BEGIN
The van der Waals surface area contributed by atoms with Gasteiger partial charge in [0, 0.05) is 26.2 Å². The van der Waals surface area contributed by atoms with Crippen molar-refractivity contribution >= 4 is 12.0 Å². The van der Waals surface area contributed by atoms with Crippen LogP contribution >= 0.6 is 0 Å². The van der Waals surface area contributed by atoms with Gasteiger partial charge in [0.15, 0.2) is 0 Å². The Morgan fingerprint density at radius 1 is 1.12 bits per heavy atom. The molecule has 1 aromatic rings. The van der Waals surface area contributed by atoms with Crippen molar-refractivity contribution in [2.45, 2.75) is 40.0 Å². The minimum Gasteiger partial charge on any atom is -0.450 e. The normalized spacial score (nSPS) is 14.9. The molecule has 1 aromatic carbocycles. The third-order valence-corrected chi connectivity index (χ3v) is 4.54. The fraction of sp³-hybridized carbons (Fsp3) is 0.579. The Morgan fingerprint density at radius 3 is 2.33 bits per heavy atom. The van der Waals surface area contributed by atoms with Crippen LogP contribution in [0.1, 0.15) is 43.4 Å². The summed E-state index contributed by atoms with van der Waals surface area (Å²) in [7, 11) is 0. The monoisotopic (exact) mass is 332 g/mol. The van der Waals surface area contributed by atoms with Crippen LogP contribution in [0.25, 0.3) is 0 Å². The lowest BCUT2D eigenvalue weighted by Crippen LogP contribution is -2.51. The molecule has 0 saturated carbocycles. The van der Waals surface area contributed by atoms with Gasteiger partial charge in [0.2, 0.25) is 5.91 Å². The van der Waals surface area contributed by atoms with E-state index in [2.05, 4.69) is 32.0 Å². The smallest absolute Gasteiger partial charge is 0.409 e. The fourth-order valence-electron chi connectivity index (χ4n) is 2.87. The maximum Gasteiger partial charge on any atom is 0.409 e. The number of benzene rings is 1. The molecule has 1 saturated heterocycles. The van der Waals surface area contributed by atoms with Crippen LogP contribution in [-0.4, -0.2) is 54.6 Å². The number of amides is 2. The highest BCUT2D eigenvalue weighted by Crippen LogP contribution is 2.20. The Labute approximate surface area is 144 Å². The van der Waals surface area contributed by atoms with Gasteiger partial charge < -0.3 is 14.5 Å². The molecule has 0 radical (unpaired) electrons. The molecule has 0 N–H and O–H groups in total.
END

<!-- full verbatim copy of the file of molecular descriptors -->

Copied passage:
The van der Waals surface area contributed by atoms with Gasteiger partial charge in [0, 0.05) is 26.2 Å². The van der Waals surface area contributed by atoms with Crippen molar-refractivity contribution >= 4 is 12.0 Å². The van der Waals surface area contributed by atoms with Crippen LogP contribution >= 0.6 is 0 Å². The van der Waals surface area contributed by atoms with Gasteiger partial charge in [0.15, 0.2) is 0 Å². The Morgan fingerprint density at radius 1 is 1.12 bits per heavy atom. The molecule has 1 aromatic rings. The van der Waals surface area contributed by atoms with Crippen molar-refractivity contribution in [2.45, 2.75) is 40.0 Å². The minimum Gasteiger partial charge on any atom is -0.450 e. The normalized spacial score (nSPS) is 14.9. The molecule has 1 aromatic carbocycles. The third-order valence-corrected chi connectivity index (χ3v) is 4.54. The fraction of sp³-hybridized carbons (Fsp3) is 0.579. The Morgan fingerprint density at radius 3 is 2.33 bits per heavy atom. The van der Waals surface area contributed by atoms with Crippen LogP contribution in [0.1, 0.15) is 43.4 Å². The summed E-state index contributed by atoms with van der Waals surface area (Å²) in [7, 11) is 0. The monoisotopic (exact) mass is 332 g/mol. The van der Waals surface area contributed by atoms with Crippen LogP contribution in [0.25, 0.3) is 0 Å². The lowest BCUT2D eigenvalue weighted by Crippen LogP contribution is -2.51. The molecule has 0 saturated carbocycles. The van der Waals surface area contributed by atoms with Gasteiger partial charge in [0.2, 0.25) is 5.91 Å². The van der Waals surface area contributed by atoms with E-state index in [2.05, 4.69) is 32.0 Å². The smallest absolute Gasteiger partial charge is 0.409 e. The fourth-order valence-electron chi connectivity index (χ4n) is 2.87. The maximum Gasteiger partial charge on any atom is 0.409 e. The number of benzene rings is 1. The molecule has 1 saturated heterocycles. The van der Waals surface area contributed by atoms with Crippen LogP contribution in [-0.4, -0.2) is 54.6 Å². The number of amides is 2. The highest BCUT2D eigenvalue weighted by Crippen LogP contribution is 2.20. The Labute approximate surface area is 144 Å². The van der Waals surface area contributed by atoms with Gasteiger partial charge < -0.3 is 14.5 Å². The molecule has 0 radical (unpaired) electrons. The molecule has 0 N–H and O–H groups in total.